The post-war battlefield tours opened up spaces for civilians that were previously re­stricted to them (Malvern 2001: 50). Yet, “[f]or visitors arriving at the Front after the armistice, the destruction and devastation along the battle lines was so complete that there was very little to see. It was a countryside of former places, of missing woods and obliterated villages”, states Iles (2006: 163). In the 1920s and 30s there was a “massive popular movement to construct local war memorials, which were almost always local initiatives”, states Malvern (2001: 47). According to Saunders (qtd. in Saunders 2008: 8), the Western Front is composed.of industrialised slaughter houses, vast tombs for ‘the missing', places for returning refugees and contested reconstruction, popular tourist destinations, locations of memorials and pilgrimage, sites for archaeological research and cultural heritage development, and still deadly places full of unexploded shells and bombs.

When the Great War ended in 1918, survivors wanted to make sense of the terrible loss the conflict had brought “via a tour of culture of mourning and remem­brance that relied on traditional social and literary practices”, argues Ganaway (qtd. in Ahmad and Hertzog 2018: 1). According to Ahmad and Hertzog (2018: 7). “[t]he ruins became shrines and the vast stretches of battlefields transformed into a sacred geography, the visit to the battlefields was a pilgrimage not just a journey, and the pilgrim became a witness to the horrors of the war.” “In particular, large pilgrimages, such as the 1928 British Legion pilgrimage, were public journeys which united be­reaved relatives and ex-servicemen with political, military and often religious leaders in an act of mourning for an homage to the dead” (Lloyd 2014: 133-134). As can be seen from above the focus of the journey were the dead and they usually appear in the accounts of such pilgrimages, states Lloyd (2014: 134). Pilgrims went on the journey to visit the grave of a fallen relative and if no grave existed they went to one of the memorials to the ‘Missing' (ibid. 135).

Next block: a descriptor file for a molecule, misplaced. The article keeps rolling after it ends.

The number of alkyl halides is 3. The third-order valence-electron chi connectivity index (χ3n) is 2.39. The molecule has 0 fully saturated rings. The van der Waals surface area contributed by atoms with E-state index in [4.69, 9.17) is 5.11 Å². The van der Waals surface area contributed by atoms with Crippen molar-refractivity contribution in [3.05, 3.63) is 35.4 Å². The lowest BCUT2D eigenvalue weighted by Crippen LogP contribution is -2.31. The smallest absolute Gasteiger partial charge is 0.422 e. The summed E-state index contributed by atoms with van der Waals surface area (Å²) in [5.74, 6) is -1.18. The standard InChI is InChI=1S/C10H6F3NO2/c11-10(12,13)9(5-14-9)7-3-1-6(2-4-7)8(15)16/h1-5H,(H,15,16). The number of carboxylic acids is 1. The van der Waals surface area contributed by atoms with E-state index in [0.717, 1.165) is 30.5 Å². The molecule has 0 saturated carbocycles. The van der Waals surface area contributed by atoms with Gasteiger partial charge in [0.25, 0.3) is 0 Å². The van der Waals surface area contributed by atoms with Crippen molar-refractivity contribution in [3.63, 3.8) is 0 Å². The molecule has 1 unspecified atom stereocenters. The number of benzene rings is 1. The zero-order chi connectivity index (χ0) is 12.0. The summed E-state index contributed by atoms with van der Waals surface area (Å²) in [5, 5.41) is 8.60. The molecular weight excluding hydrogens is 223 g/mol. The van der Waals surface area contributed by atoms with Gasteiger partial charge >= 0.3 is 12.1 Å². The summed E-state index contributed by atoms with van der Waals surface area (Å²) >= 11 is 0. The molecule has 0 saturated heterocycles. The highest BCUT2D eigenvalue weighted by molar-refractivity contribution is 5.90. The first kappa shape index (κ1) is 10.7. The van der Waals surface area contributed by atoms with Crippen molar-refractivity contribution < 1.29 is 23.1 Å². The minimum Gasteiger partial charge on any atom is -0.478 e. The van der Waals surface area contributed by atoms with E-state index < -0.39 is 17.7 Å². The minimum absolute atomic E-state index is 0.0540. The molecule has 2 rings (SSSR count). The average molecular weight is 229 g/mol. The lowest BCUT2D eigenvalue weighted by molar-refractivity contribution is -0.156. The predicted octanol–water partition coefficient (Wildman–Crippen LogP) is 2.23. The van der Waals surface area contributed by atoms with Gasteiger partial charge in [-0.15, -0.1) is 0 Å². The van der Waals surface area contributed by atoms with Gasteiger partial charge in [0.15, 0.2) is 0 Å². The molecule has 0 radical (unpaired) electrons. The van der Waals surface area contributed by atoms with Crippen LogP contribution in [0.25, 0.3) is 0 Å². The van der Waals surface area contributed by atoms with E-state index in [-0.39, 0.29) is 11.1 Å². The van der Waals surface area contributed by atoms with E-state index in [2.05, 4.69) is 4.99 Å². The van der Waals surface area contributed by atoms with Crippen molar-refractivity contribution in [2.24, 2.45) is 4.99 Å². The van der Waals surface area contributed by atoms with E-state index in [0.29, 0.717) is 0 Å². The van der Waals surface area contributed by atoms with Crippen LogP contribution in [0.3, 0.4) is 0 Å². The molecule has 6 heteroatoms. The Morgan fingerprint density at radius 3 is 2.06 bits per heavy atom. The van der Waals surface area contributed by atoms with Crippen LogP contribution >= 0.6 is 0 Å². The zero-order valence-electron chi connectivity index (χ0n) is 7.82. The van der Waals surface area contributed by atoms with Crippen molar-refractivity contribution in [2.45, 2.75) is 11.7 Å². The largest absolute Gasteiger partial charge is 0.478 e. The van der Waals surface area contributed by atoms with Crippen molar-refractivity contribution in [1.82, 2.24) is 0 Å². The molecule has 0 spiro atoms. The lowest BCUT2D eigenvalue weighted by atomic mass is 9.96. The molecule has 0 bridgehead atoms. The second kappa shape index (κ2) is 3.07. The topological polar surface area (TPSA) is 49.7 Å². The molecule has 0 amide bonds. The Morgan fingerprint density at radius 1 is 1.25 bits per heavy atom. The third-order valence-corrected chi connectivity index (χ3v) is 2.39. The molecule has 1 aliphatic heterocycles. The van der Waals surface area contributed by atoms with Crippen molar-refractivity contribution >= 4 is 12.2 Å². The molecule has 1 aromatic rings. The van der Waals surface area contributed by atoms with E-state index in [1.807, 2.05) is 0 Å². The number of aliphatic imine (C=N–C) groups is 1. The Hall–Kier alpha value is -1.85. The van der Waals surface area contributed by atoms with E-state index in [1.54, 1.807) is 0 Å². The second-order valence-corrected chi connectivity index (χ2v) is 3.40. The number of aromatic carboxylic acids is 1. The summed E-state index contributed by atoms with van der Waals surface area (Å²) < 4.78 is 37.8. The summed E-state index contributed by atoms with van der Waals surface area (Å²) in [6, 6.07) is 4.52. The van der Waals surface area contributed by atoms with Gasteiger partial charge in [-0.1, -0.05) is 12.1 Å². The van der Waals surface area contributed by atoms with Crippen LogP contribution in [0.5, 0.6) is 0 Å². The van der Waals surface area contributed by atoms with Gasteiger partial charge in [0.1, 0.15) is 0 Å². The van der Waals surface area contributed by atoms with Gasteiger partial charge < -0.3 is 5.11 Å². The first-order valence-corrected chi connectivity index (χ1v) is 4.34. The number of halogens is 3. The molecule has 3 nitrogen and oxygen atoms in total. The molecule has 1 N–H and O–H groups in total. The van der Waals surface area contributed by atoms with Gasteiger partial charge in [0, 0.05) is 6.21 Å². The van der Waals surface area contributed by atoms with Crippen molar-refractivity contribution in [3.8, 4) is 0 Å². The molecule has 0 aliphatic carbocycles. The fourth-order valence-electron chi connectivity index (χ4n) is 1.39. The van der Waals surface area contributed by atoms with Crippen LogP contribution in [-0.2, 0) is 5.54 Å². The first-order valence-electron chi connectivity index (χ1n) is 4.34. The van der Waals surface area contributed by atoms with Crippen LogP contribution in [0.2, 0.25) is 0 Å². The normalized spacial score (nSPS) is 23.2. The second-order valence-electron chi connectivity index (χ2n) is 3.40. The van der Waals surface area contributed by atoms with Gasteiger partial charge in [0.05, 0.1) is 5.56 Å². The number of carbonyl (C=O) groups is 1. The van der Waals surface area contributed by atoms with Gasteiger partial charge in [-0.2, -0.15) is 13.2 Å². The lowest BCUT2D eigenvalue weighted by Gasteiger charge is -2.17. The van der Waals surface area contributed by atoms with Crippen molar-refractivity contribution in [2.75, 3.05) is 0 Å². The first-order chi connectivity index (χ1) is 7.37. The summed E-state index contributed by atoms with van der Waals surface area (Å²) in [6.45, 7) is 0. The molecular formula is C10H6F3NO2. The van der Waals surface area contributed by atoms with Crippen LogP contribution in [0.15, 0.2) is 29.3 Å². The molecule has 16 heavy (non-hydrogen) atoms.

Pilgrimages do not necessarily have to be religious experiences, argues Lloyd. The battlefield of the Western Front provided a secular surrounding (ibid. 140). According to Walter (qtd. in Lloyd 2014: 140) the pilgrimage to the battlefield could be compared to medieval pilgrimages, although “the war grave pilgrim's en­counter with the sacred, even if accompanied by a short religious service, may ap­pear to be less a religious experience than an emotional catharsis.” In addition to that, it also has to be considered that more than 100 years ago religion might not have been as important as during the Middle Ages, but it still mattered more than to­day.

In order for the pilgrim to feel close to and share something with their relati­ves, they often visit places their loved ones visited and walk the same roads in order to feel connected to them, asserts Lloyd. For them, it is a consolation to be as close as possible to the experience of the dead (Lloyd 2014: 136). The process of visiting and walking the battlefields is also a process of acknowledging the loss, says Lloyd (ibid. 136). Going on tours to the battlefield also meant encountering people who had experienced the same loss and they shared this experience over class boundaries, states (ibid. 142).

3.2 Modern Visits to the Western Front